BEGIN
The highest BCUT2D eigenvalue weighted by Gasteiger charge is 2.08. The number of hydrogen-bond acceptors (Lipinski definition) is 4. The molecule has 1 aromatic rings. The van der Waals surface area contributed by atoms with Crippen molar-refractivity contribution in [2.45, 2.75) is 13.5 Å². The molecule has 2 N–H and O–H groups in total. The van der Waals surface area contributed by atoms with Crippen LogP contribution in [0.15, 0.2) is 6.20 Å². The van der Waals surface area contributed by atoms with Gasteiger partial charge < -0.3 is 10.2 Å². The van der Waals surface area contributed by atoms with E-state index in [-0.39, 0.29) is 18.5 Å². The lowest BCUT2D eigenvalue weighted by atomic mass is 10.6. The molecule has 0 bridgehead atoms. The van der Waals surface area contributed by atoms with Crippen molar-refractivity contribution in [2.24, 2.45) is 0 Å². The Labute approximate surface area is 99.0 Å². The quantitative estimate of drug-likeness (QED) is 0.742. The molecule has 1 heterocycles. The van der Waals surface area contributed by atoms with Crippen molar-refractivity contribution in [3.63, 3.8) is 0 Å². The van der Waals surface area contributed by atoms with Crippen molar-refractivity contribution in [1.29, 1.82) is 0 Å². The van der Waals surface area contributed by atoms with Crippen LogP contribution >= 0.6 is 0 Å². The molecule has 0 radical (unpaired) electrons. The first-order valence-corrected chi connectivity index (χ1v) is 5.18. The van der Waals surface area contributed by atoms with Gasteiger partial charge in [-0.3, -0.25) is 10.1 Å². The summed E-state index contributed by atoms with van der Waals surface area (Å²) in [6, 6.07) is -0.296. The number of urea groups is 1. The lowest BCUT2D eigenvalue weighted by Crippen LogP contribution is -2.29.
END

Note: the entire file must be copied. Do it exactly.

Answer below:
The highest BCUT2D eigenvalue weighted by Gasteiger charge is 2.08. The number of hydrogen-bond acceptors (Lipinski definition) is 4. The molecule has 1 aromatic rings. The van der Waals surface area contributed by atoms with Crippen molar-refractivity contribution in [2.45, 2.75) is 13.5 Å². The molecule has 2 N–H and O–H groups in total. The van der Waals surface area contributed by atoms with Crippen LogP contribution in [0.15, 0.2) is 6.20 Å². The van der Waals surface area contributed by atoms with Gasteiger partial charge < -0.3 is 10.2 Å². The van der Waals surface area contributed by atoms with E-state index in [-0.39, 0.29) is 18.5 Å². The lowest BCUT2D eigenvalue weighted by atomic mass is 10.6. The molecule has 0 bridgehead atoms. The van der Waals surface area contributed by atoms with Crippen molar-refractivity contribution in [2.24, 2.45) is 0 Å². The Labute approximate surface area is 99.0 Å². The quantitative estimate of drug-likeness (QED) is 0.742. The molecule has 1 heterocycles. The van der Waals surface area contributed by atoms with Crippen molar-refractivity contribution in [3.63, 3.8) is 0 Å². The van der Waals surface area contributed by atoms with Crippen molar-refractivity contribution in [1.29, 1.82) is 0 Å². The van der Waals surface area contributed by atoms with Crippen LogP contribution >= 0.6 is 0 Å². The molecule has 0 radical (unpaired) electrons. The first-order valence-corrected chi connectivity index (χ1v) is 5.18. The van der Waals surface area contributed by atoms with Gasteiger partial charge in [-0.3, -0.25) is 10.1 Å². The summed E-state index contributed by atoms with van der Waals surface area (Å²) in [6, 6.07) is -0.296. The number of urea groups is 1. The lowest BCUT2D eigenvalue weighted by Crippen LogP contribution is -2.29.